Tag: media

Beauty In Your Eyes

Beauty In Your Eyes

By: Divya S What’s your favourite outfit? Do you like wearing shorts, crop tops, jeans, t-shirts or big comfy sweatshirts. Do you feel uncomfortable as a woman going out in clothing you love but feel you will be judged the way you look? I have […]

Appreciate Yourself

Appreciate Yourself

By: Saipriya V In recent years the definition of ‘beauty’ and an ‘ideal body’ has changed among women. Looking thinner is considered to be beautiful. This is due to the harsh critiques of our society which consider women being ‘thin’  as beautiful, hard working and […]

A Politicizing Eye

A Politicizing Eye


By: Surita Parmar

I can’t count the number of times my friends have told me that Homeland is “the best show on television”, and that I absolutely “have” to get into it. A few weeks ago, I finally caved and watched the first three episodes. I’d read that its depiction of Muslims is controversial, but I was too distracted to form my own conclusions. What stood out to me—to the point of obliterating everything else—was the character Jessica Brody. A mother of two children, living an apple pie, middle-class existence. (That is, asides from being the wife of a political prisoner recovering from years of brainwashing and torture.)

Jessica Brody is played by Morena Baccarin. She’s one of the most beautiful actresses I’ve ever seen. And, according to Wikipedia, she was born in 1979.

Toronto—my hometown—is typical of many North American cities in that it’s cram jammed with thirty-something Peter Pans who seem more preoccupied with playing Candy Crush than paying off mortgages and having babies. (Myself included.) We’re the polar opposites of our baby boomer parents, and perhaps not the best measuring stick for adulthood. Still, the fact that actresses our age continue to be relegated to “mom” roles is perplexing.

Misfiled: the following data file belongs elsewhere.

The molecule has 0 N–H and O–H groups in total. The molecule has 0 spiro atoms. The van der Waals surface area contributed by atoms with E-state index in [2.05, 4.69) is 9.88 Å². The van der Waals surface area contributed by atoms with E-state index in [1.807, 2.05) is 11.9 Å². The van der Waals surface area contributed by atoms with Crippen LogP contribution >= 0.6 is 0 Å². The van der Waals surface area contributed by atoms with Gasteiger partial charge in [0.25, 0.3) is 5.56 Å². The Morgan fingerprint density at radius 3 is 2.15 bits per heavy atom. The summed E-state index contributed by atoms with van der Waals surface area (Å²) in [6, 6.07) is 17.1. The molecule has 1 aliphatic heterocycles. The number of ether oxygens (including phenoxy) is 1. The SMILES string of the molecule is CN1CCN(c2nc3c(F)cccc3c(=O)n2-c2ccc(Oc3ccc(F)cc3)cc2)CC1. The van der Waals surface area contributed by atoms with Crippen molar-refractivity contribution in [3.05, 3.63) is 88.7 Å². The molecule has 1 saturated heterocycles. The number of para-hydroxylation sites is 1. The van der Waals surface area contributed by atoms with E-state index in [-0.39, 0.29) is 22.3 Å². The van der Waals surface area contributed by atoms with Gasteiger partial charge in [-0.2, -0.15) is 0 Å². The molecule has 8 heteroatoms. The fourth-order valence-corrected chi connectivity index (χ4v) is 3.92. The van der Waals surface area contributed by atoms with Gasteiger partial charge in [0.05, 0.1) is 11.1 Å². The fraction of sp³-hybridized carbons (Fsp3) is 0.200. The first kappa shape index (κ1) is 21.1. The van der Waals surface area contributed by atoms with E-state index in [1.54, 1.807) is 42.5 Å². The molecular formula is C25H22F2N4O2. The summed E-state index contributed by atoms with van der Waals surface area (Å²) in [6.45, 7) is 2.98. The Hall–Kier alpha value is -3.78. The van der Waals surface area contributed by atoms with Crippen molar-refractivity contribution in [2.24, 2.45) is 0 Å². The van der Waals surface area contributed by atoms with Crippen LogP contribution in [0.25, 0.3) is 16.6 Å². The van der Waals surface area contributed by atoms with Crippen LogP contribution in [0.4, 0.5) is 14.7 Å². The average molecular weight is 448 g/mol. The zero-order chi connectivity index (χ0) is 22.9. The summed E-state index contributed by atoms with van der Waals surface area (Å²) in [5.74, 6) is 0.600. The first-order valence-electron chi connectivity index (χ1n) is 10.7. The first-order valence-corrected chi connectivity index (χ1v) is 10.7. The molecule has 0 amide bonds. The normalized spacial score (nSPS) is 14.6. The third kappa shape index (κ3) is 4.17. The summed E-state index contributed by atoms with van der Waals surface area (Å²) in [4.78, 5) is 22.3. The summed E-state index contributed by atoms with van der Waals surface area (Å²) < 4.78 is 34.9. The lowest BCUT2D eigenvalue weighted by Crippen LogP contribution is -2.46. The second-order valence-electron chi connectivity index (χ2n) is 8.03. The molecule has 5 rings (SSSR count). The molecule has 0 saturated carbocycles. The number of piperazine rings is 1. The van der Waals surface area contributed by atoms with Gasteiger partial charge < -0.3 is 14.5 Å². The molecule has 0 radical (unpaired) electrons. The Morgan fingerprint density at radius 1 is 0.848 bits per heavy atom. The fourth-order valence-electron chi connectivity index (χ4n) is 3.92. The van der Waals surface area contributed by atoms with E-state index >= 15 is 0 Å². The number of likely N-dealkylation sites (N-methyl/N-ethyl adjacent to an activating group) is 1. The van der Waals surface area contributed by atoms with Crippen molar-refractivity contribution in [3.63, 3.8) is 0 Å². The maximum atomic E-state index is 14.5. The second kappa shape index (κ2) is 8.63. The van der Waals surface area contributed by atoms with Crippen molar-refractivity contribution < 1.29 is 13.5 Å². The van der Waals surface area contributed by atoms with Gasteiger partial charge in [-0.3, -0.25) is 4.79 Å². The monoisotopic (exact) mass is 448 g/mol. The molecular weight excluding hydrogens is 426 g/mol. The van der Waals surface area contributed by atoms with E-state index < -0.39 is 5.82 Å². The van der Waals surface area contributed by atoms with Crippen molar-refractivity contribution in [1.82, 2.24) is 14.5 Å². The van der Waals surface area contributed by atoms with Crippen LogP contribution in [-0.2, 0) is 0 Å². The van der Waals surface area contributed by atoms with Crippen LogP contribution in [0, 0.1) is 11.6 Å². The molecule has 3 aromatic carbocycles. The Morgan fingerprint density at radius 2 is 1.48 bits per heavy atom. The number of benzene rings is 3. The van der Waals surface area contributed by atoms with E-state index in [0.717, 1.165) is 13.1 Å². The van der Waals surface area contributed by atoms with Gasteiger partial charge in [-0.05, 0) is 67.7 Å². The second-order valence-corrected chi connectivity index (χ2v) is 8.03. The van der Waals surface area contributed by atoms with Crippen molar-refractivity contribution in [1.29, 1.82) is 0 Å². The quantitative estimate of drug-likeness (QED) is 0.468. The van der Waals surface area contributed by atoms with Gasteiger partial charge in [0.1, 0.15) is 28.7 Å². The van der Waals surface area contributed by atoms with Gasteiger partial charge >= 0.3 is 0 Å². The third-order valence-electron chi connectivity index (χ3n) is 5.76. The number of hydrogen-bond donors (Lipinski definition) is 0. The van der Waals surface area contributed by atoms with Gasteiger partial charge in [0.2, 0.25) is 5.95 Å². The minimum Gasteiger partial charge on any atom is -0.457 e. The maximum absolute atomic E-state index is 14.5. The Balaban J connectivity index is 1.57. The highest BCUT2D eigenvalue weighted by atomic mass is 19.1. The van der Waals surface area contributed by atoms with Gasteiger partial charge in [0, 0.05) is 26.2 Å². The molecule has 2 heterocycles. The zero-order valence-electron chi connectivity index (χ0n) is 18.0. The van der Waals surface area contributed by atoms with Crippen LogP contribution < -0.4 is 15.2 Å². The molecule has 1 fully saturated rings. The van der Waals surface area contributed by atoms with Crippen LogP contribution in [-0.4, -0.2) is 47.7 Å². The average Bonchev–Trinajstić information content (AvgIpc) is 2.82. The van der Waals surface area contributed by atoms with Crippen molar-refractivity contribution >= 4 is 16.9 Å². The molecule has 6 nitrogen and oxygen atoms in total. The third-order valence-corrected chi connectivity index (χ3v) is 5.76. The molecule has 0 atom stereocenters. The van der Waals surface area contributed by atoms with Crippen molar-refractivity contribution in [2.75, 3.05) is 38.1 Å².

If Homeland began airing in 2011, Baccarin was at least thirty-one when the show was in production. One of her on-screen children is portrayed as fourteen or fifteen years old. Maybe viewers can suspend belief and buy that a woman who looks like a living incarnation of a fashion editorial spread is a typical mother and wife. But I draw the line at accepting that she married and had her first child during her mid-teens. The show doesn’t try to explain why Baccarin’s character looks like her kids’ older sister—her situation is presented as run-of-the-mill. Conversely, her on-screen husband (played by Damian Lewis) is nearly ten years older than her. It’s a shame. Homeland has received a lot of hype for its female protagonist (Claire Danes), and amazing writing. But, Jessica Brody is all I see.

I’m not quite sure if the blame falls on the creators of Homeland, or cultural norms that condition us to gauge women’s worth on the basis of their youth and sex appeal. Particularly actresses, who seem to disappear from the limelight once they grow a few gray hairs.

Homeland certainly isn’t

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an anomaly. How many movies and television shows center around schlubby men with youthful, svelte, sexy wives? From The Honeymooners, to The Simpsons and Family Guy (granted, they lampoon the trope), to According to

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Apatow movies. Now that I think about it, even Breaking Bad—a show universally acknowledged as genius and groundbreaking—is arguably guilty. At first glance, the character Skyler seems rather young and glamorous to be the mother of a teenager, and the wife of a man in his fifties. Online discussions about the show have touched on how “shrill, “annoying”, and “hypocritical” she is, and (to their credit) have noted that many of the show’s villains are psychopathic Hispanic men. But nobody questions why intelligent, stunning Skyler is married to geeky, angry (albeit brilliant) Walter White. If their genders were reversed, it would be a different story.

Once you start scanning television shows and movies with a political eye, it consumes your entire viewing experience. You try to enjoy a lazy Sunday watching a charming indie movie you loved when you were in your mid twenties…and realize it’s a beacon of ingrained, systemic “isms”. The manic pixie dream